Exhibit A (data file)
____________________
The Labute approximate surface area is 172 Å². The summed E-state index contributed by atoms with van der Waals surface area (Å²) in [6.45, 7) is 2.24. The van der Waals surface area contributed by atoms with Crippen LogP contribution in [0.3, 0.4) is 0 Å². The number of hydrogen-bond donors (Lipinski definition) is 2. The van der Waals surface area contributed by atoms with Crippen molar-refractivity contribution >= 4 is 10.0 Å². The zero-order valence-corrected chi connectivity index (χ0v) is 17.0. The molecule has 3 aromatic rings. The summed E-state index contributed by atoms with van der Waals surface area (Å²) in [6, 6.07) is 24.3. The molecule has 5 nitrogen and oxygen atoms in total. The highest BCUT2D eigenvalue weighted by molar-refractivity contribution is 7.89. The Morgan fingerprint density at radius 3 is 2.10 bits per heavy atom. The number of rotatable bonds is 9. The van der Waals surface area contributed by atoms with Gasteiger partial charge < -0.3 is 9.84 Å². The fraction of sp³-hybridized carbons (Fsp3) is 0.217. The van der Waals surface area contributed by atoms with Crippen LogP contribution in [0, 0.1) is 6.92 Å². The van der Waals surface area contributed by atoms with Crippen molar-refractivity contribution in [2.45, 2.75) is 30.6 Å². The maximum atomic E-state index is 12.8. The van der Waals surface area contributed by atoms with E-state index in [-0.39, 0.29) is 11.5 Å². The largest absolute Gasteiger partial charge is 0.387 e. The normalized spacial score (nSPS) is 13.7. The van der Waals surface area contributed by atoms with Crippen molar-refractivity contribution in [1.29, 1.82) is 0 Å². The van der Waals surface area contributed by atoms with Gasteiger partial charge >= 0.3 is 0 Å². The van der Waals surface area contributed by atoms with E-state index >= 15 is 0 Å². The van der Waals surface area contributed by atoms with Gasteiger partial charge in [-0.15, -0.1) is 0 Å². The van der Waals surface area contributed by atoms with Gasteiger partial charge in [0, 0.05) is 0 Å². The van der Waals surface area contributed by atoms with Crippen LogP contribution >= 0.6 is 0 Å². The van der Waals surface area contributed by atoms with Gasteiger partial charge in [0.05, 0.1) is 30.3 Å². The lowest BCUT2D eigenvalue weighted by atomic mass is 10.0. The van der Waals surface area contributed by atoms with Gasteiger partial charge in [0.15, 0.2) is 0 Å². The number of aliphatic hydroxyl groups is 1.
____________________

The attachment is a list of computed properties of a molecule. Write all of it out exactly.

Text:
The Labute approximate surface area is 172 Å². The summed E-state index contributed by atoms with van der Waals surface area (Å²) in [6.45, 7) is 2.24. The van der Waals surface area contributed by atoms with Crippen LogP contribution in [0.3, 0.4) is 0 Å². The number of hydrogen-bond donors (Lipinski definition) is 2. The van der Waals surface area contributed by atoms with Crippen molar-refractivity contribution >= 4 is 10.0 Å². The zero-order valence-corrected chi connectivity index (χ0v) is 17.0. The molecule has 3 aromatic rings. The summed E-state index contributed by atoms with van der Waals surface area (Å²) in [6, 6.07) is 24.3. The molecule has 5 nitrogen and oxygen atoms in total. The highest BCUT2D eigenvalue weighted by molar-refractivity contribution is 7.89. The Morgan fingerprint density at radius 3 is 2.10 bits per heavy atom. The number of rotatable bonds is 9. The van der Waals surface area contributed by atoms with Gasteiger partial charge < -0.3 is 9.84 Å². The fraction of sp³-hybridized carbons (Fsp3) is 0.217. The van der Waals surface area contributed by atoms with Crippen LogP contribution in [0, 0.1) is 6.92 Å². The van der Waals surface area contributed by atoms with Crippen molar-refractivity contribution in [2.45, 2.75) is 30.6 Å². The maximum atomic E-state index is 12.8. The van der Waals surface area contributed by atoms with E-state index in [-0.39, 0.29) is 11.5 Å². The largest absolute Gasteiger partial charge is 0.387 e. The normalized spacial score (nSPS) is 13.7. The van der Waals surface area contributed by atoms with Crippen molar-refractivity contribution in [1.29, 1.82) is 0 Å². The van der Waals surface area contributed by atoms with Gasteiger partial charge >= 0.3 is 0 Å². The van der Waals surface area contributed by atoms with E-state index >= 15 is 0 Å². The van der Waals surface area contributed by atoms with Gasteiger partial charge in [-0.15, -0.1) is 0 Å². The van der Waals surface area contributed by atoms with Gasteiger partial charge in [0, 0.05) is 0 Å². The van der Waals surface area contributed by atoms with Crippen LogP contribution >= 0.6 is 0 Å². The van der Waals surface area contributed by atoms with Gasteiger partial charge in [0.05, 0.1) is 30.3 Å². The lowest BCUT2D eigenvalue weighted by atomic mass is 10.0. The van der Waals surface area contributed by atoms with Gasteiger partial charge in [0.15, 0.2) is 0 Å². The number of aliphatic hydroxyl groups is 1.